My poor cello, though not quite baked in its case, was somewhat out of tune when I took it out to play. The acoustic was just as lovely as at Letheringham, and I could have stayed there the rest of the afternoon. But I had arranged to meet friends at Cratfield church at 3.30pm, so I had to limit both practice time and dawdling. Nevertheless, I managed to fit in both activities relatively comfortably.
My favourite feature of the church was perhaps the font, though my least favourite was the brick stand on which it sat. I also enjoyed the roof design and timber supports above the gallery. A notice informed me that the pew ends were almost certainly made from the original rood screen, and there was an old bible on the lectern, inside which its history had been written and added to by several people. There were a few gaps in the story, but I loved imagining the bible being passed from one person to another over the last two centuries.
As I arrived back at Metfield to retrieve my car, by now resolved that cello walks would have to become a more regular feature of my church tour, I bumped into a lady who had heard me play in the morning. ‘It transformed everyone’s day’, she said. It transformed mine, too.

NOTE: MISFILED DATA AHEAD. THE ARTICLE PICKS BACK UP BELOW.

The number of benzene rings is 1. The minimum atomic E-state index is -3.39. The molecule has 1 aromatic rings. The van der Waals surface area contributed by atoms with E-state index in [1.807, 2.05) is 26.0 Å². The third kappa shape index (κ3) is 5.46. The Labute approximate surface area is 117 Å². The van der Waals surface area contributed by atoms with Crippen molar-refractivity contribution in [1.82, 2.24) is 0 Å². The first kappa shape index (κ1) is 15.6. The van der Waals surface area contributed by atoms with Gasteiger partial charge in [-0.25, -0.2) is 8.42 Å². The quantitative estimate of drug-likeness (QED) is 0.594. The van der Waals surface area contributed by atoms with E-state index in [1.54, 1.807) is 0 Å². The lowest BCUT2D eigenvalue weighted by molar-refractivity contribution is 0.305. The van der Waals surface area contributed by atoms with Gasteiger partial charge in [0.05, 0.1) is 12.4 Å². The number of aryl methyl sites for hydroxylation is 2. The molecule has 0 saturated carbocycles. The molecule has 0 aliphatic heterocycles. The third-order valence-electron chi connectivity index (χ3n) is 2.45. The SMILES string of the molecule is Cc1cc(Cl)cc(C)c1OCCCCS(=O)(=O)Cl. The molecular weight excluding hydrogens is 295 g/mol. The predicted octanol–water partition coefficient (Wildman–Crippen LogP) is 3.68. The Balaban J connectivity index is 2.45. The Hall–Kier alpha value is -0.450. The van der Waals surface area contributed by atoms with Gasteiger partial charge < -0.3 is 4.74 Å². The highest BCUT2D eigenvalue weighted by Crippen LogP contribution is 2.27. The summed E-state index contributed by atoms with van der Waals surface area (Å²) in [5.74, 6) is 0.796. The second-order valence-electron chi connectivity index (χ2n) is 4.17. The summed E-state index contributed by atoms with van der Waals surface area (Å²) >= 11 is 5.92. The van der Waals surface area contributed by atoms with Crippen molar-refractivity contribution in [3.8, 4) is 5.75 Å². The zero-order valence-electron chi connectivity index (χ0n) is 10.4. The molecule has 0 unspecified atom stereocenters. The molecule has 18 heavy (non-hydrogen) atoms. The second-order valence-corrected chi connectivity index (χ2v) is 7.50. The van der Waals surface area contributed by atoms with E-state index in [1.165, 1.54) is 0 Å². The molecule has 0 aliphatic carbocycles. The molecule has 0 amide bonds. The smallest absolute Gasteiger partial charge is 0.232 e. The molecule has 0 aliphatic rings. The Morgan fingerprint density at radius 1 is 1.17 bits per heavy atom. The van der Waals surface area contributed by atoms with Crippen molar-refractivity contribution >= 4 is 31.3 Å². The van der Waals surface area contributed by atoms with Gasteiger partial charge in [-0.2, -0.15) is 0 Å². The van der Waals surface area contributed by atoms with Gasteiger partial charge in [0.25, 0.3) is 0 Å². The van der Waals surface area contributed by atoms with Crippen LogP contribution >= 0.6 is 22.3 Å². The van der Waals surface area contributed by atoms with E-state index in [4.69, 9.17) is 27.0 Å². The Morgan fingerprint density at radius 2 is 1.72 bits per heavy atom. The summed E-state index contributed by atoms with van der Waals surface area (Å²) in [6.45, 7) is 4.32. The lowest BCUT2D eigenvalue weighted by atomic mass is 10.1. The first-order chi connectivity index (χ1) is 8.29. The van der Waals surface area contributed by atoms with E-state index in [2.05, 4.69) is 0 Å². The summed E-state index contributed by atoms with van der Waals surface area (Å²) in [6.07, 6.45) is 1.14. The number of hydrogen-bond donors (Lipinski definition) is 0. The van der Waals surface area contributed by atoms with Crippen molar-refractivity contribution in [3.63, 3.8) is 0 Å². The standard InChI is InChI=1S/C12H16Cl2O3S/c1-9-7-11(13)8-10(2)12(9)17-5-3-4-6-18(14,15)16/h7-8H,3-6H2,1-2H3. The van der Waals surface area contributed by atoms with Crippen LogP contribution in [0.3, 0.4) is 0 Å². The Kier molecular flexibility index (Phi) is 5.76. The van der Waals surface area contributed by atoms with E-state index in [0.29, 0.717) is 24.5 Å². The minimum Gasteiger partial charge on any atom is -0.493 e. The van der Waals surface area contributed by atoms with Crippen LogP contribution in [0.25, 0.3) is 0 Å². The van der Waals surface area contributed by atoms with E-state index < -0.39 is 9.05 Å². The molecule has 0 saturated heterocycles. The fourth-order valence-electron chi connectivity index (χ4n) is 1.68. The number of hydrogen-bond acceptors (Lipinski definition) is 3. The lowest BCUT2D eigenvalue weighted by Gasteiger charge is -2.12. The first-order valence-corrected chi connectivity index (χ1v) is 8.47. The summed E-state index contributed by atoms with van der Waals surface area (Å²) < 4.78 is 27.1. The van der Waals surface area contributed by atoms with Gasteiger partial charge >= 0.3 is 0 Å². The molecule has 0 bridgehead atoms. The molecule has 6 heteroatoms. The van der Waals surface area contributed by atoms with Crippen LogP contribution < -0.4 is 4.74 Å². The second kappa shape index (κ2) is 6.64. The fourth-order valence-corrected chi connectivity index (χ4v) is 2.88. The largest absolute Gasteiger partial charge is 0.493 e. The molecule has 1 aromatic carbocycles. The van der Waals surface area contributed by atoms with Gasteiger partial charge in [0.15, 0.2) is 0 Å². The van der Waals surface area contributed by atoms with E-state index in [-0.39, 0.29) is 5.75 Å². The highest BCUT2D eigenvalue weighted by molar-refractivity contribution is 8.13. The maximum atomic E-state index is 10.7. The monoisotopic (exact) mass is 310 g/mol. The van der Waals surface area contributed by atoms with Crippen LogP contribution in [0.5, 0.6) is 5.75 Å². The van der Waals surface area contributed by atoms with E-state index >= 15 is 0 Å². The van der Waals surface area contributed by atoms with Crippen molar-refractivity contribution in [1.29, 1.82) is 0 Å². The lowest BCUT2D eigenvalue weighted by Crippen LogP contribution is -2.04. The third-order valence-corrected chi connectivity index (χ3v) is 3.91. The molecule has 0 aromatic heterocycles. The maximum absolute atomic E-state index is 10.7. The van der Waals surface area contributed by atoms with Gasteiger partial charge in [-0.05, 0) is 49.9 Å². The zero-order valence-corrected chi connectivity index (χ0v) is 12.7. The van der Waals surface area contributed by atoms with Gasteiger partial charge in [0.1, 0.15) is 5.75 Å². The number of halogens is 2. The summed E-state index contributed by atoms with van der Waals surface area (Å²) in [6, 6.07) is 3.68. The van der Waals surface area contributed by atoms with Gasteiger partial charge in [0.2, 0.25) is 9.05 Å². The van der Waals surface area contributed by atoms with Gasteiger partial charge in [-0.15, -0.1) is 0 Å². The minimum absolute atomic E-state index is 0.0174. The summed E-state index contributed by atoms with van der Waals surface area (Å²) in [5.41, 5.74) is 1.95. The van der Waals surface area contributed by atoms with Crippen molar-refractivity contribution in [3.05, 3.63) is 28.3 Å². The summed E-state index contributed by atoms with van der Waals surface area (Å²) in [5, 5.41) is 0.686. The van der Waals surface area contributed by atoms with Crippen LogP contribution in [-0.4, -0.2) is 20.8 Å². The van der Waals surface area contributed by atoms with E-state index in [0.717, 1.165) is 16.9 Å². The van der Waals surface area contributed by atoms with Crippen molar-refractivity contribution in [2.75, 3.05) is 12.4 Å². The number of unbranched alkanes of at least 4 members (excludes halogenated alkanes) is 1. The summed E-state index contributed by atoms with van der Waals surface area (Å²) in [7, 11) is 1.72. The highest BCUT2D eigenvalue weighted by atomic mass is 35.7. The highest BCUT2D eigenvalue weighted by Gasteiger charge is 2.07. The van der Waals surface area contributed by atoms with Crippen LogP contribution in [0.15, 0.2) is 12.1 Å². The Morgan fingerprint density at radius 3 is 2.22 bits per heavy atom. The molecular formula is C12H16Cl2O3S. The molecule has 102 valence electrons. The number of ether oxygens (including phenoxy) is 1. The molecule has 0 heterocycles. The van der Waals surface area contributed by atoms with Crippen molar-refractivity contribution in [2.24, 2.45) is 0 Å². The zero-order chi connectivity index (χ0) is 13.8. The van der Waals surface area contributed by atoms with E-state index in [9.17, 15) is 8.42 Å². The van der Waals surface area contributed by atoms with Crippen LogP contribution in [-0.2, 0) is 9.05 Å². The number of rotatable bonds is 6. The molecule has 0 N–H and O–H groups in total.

St Mary’s, Cratfield
Indoor temperature: 15.4˚C, humidity 67%
When two musician friends nearby, Mandy and Nick, had suggested meeting at Cratfield church, I looked it up to find out what was so special about it. I couldn’t really tell from the photographs – it appeared to be a large, predominantly Victorian church – so I made my way from Metfield with no little curiosity as to why it was one of Mandy’s favourite churches.
From the photographs of the church interior, I was led to expect that it would be located in the middle of a large village. I couldn’t have been more wrong. I pulled up at a rural church with a large and park-like churchyard, with neatly mown paths running between expanses of wildflowers.
I went inside to find Mandy and Nick. It was a bright and pleasant interior, warmer than I expected for a large church, and I asked Mandy what she liked so much about it. She explained that she had good memories of holidays in this area of Suffolk when her children were small.